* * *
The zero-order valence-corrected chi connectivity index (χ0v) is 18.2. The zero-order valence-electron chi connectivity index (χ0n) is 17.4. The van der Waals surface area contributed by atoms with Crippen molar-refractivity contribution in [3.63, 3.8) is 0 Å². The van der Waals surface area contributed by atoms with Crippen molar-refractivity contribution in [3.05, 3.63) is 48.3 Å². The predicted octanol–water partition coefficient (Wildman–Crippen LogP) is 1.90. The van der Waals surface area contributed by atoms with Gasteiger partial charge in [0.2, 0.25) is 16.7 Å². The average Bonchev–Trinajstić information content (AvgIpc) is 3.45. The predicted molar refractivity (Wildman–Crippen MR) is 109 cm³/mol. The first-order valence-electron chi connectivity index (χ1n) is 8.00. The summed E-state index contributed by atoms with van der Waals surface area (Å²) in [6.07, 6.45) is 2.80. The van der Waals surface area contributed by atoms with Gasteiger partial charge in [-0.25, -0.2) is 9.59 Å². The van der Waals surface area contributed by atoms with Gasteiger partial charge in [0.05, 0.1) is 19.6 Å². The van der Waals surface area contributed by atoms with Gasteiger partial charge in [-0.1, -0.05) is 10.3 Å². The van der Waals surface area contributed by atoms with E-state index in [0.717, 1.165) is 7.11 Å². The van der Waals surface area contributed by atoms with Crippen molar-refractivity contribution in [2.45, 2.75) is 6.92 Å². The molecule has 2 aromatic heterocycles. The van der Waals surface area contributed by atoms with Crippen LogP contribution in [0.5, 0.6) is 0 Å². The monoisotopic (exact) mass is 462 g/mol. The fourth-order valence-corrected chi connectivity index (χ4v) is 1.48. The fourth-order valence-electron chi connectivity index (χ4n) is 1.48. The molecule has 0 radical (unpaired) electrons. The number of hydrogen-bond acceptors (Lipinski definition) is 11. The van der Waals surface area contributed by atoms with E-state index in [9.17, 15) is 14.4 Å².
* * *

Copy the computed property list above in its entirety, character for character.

The zero-order valence-corrected chi connectivity index (χ0v) is 18.2. The zero-order valence-electron chi connectivity index (χ0n) is 17.4. The van der Waals surface area contributed by atoms with Crippen molar-refractivity contribution in [3.63, 3.8) is 0 Å². The van der Waals surface area contributed by atoms with Crippen molar-refractivity contribution in [3.05, 3.63) is 48.3 Å². The predicted octanol–water partition coefficient (Wildman–Crippen LogP) is 1.90. The van der Waals surface area contributed by atoms with Gasteiger partial charge in [0.2, 0.25) is 16.7 Å². The average Bonchev–Trinajstić information content (AvgIpc) is 3.45. The predicted molar refractivity (Wildman–Crippen MR) is 109 cm³/mol. The first-order valence-electron chi connectivity index (χ1n) is 8.00. The summed E-state index contributed by atoms with van der Waals surface area (Å²) in [6.07, 6.45) is 2.80. The van der Waals surface area contributed by atoms with Gasteiger partial charge in [-0.25, -0.2) is 9.59 Å². The van der Waals surface area contributed by atoms with Gasteiger partial charge in [0.05, 0.1) is 19.6 Å². The van der Waals surface area contributed by atoms with Gasteiger partial charge in [-0.1, -0.05) is 10.3 Å². The van der Waals surface area contributed by atoms with E-state index in [0.717, 1.165) is 7.11 Å². The van der Waals surface area contributed by atoms with Crippen molar-refractivity contribution in [2.45, 2.75) is 6.92 Å². The molecule has 2 aromatic heterocycles. The van der Waals surface area contributed by atoms with Crippen LogP contribution in [0.5, 0.6) is 0 Å². The monoisotopic (exact) mass is 462 g/mol. The fourth-order valence-corrected chi connectivity index (χ4v) is 1.48. The fourth-order valence-electron chi connectivity index (χ4n) is 1.48. The molecule has 0 radical (unpaired) electrons. The number of hydrogen-bond acceptors (Lipinski definition) is 11. The van der Waals surface area contributed by atoms with E-state index in [9.17, 15) is 14.4 Å².